AN-1079 High Speed Level Shifter With Dual Supply GreenPAK

Designs are growing in complexity, including different ICs in the same design which operate in different voltage domains. SOCs continue to lower their power supply voltage, while sensors tend to stay at higher voltages. Logic levels compatible at 5V are incompatible with their 3.3V counterparts. Multiple power rails increase the need to have interface chips that translate voltages from one level to another with sufficient speed.

Level Shifter with LVDI

There are many ways to interface with different voltages levels in PAK. See Silego’s AN-1063 to see a level shifting technique using external coupling circuitry not discussed here. One way to detect low level logic levels is by using the Low Voltage Digital Input (LVDI) PIN option available in PAK. Setting a pin to LVDI lowers the VIH to ~1.2V, even with high Vdd voltage. Thus, low level inputs can be detected while outputs maintain a high voltage swing. However, throughput is limited when using the LVDI because the asymmetry of the LVDI circuitry causes propagation delay skew of ~700ns.

Dual Supply GreenPAK

The Dual Supply GreenPAK, SLG46621V, includes two voltage rails with integrated level shifters to make interfacing two levels easy while maintaining high speed. Vdd (PIN1) powers the main circuitry and the I/O for PINs 2-10. Vdd2 (PIN14) powers the I/O circuitry for PINs 12-20.

The secondary Vdd is labeled Vdd2 and automatically translates between the PINs powered by Vdd2 and the rest of the chip.

For I/O connected to Vdd2, the LVDI settings do not need to be used when interfacing different voltage domains. Thus, the Vdd2 is powered by the lower voltage rail to match the threshold specs while avoiding the propagation delay from the LVDI.

Throughput Comparisons

A comparison is shown graphically in Figure 1 visualizing the increase in throughput by using the Dual Supply GreenPAK’s internal level shifters as compared to an LVDI configuration. The constraint to determine the maximum throughput is determined using two rules: the output duty cycle must stay between 40%-60% and the output voltage must be greater than 90% of typical VOH.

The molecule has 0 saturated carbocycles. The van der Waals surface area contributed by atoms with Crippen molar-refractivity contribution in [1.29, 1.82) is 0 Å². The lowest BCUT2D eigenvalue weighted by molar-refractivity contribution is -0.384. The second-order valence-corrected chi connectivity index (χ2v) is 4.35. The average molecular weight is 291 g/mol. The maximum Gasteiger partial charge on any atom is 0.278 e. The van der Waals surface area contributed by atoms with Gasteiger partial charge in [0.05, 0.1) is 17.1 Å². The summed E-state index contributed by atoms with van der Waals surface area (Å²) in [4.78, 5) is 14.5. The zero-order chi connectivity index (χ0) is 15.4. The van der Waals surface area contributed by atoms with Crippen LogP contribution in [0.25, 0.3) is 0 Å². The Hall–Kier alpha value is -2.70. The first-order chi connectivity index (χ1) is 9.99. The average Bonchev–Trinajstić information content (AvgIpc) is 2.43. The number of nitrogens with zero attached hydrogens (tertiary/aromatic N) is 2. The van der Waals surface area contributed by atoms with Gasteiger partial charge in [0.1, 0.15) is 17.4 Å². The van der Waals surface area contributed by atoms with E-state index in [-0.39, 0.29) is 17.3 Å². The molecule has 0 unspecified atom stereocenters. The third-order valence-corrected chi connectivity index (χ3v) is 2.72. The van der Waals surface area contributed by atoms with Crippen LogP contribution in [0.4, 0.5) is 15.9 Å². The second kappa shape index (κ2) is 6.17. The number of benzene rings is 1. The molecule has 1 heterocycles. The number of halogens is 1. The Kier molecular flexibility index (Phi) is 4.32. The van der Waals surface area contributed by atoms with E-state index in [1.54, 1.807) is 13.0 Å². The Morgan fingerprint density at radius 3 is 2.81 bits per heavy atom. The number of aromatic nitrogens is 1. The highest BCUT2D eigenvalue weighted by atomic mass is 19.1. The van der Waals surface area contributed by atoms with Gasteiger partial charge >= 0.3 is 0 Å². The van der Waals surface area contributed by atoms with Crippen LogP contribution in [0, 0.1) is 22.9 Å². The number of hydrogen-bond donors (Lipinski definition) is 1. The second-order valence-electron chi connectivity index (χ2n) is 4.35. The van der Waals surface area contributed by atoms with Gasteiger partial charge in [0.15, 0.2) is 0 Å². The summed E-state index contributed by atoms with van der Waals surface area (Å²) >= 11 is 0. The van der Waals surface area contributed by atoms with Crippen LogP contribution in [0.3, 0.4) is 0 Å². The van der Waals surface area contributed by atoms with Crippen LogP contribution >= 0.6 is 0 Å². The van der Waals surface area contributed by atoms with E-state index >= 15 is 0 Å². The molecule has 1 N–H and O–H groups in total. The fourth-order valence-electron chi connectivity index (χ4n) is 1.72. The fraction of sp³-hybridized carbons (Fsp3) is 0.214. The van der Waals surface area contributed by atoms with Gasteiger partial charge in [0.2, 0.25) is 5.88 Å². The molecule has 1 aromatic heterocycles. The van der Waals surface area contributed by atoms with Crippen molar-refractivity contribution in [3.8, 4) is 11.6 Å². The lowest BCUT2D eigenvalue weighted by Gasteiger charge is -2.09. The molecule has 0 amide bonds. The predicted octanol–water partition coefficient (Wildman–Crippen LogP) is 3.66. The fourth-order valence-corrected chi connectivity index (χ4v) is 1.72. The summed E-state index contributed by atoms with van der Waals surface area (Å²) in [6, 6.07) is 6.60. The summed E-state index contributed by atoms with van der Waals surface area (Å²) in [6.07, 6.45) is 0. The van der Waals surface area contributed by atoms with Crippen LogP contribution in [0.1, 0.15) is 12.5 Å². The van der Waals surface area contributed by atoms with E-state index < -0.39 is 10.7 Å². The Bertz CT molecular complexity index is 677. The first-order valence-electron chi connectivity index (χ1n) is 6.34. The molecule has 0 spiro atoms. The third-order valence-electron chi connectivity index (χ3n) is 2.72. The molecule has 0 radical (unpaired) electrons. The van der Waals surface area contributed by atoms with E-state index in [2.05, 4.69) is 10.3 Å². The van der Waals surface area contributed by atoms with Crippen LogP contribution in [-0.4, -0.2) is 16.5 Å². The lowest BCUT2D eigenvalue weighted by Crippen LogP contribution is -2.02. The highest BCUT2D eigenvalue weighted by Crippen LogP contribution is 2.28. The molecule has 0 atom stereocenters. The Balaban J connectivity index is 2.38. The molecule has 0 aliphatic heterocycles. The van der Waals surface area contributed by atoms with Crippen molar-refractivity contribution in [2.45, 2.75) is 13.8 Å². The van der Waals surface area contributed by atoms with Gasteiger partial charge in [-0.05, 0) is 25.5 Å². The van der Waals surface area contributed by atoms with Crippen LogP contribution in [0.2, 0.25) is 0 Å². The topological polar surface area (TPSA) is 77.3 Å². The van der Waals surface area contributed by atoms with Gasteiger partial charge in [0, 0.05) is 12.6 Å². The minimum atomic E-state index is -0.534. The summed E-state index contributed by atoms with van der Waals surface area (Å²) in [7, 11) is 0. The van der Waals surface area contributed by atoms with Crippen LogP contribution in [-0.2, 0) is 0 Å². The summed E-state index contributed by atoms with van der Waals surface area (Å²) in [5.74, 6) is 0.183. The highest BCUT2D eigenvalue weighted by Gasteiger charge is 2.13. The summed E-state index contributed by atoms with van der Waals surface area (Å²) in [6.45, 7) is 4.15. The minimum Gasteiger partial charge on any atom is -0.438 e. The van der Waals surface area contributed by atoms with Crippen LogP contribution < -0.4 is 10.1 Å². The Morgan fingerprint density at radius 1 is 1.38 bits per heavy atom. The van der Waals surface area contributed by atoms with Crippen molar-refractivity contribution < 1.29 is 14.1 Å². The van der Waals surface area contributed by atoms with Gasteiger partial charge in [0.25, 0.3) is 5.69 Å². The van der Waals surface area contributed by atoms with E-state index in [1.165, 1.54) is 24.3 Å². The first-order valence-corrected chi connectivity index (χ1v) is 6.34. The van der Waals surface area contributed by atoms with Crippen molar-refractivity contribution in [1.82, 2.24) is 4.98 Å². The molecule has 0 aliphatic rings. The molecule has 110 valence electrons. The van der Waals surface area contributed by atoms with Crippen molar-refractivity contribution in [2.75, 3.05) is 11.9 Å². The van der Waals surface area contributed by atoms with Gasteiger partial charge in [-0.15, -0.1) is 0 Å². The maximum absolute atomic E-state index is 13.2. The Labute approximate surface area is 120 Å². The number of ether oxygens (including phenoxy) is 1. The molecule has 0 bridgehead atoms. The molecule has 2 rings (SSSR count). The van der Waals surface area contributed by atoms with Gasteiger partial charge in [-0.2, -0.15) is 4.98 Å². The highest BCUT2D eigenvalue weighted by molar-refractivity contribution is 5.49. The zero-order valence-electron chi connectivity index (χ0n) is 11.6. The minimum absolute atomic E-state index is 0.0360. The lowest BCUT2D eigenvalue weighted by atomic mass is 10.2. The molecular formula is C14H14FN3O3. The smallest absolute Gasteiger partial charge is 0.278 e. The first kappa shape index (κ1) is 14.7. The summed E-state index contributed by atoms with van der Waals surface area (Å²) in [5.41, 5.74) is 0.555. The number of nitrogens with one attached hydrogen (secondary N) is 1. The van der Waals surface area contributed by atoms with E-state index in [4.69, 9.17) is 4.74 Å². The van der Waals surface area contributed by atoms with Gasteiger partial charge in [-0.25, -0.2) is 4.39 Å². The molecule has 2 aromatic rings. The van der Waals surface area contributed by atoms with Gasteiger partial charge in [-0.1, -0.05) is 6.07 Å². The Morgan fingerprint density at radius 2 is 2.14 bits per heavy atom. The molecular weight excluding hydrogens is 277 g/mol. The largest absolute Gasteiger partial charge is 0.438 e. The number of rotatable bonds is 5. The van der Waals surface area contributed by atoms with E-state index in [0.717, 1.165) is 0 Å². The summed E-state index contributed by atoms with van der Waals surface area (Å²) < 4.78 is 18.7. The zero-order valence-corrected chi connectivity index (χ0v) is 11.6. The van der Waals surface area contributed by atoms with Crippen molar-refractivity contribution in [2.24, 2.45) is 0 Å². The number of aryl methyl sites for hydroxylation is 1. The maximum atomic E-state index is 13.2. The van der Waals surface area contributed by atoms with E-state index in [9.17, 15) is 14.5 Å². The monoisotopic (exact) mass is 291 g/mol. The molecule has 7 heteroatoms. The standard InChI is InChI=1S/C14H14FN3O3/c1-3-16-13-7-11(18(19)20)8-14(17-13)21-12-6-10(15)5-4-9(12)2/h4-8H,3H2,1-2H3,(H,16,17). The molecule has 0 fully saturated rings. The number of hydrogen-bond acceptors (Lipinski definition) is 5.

Input PIN Comparison

Figure 1. Input PIN Comparison

The LVDI, Shift-up, and Shift-down configurations are explained below. LVDI: Both Vdd and Vdd2 are set to 5V, while the input signal ranges from 0V to 1.8V. The input pin is configured as below, shown in Figure 2.

Shift-Up: To shift an input signal up in the Dual Supply GreenPAK, configure the input supplied on Vdd2 as a Digital Input with/without Schmitt Trigger. Match Vdd2 to the level of the lower voltage input signal. For these tests, Vdd is set to 5V and Vdd2 along with the input. 

PIN 6 Configuration

PIN 13 Configuration

Figure 2. LVDI Configuration Settings

Figure 3. Shift-up Configuration Settings

Shift-Down: Conversely, shifting down is just as easy. Choose input PINs 2-10 with the higher Vdd while the shifted-down output on PINs 12-20.

CH1 (Yellow/Top line) – PIN#03 5V Input

CH2 (Green/ 2nd line) – PIN#20 1.8V Output

Vdd1 = 5V, Vdd2 = 1.8V

Level-Shift Response at 15MHz

Figure 4. Level-Shift Response at 15MHz

Test Data

These quick tests were done using twoindependent power supplies, a frequency generator and the SLG46621V programed in socket. The input signal was connected via a shielded SMA cable to the GPAK socket. Table 1 shows the input configurations and Table 2 shows the results used in this application note.

Test Configurations

Table 1. Test Configurations

Test Results

Table 2. Test Results


The throughput for a LVDI configuration is much lower in all cases due to the propagation delay through the LVDI circuitry, thus a Dual Supply GreenPAK is better equipped to handle high speed signals between different voltages.

About the Author

Name: Luke Thomas

Background: Luke earned a B.S. in Electrical Engineering with a concentration in Computer Engineering from Grove City College. Presently he is working with Configurable Mixed Signal ICs (CMICs) and their applications.

Name: Gino Castillo

Background: Gino is pursuing a B.S. in Bioengineering with a minor in Electrical Engineering at Santa Clara University. Presently he is working with Configurable Mixed Signal ICs (CMICs) and their applications.




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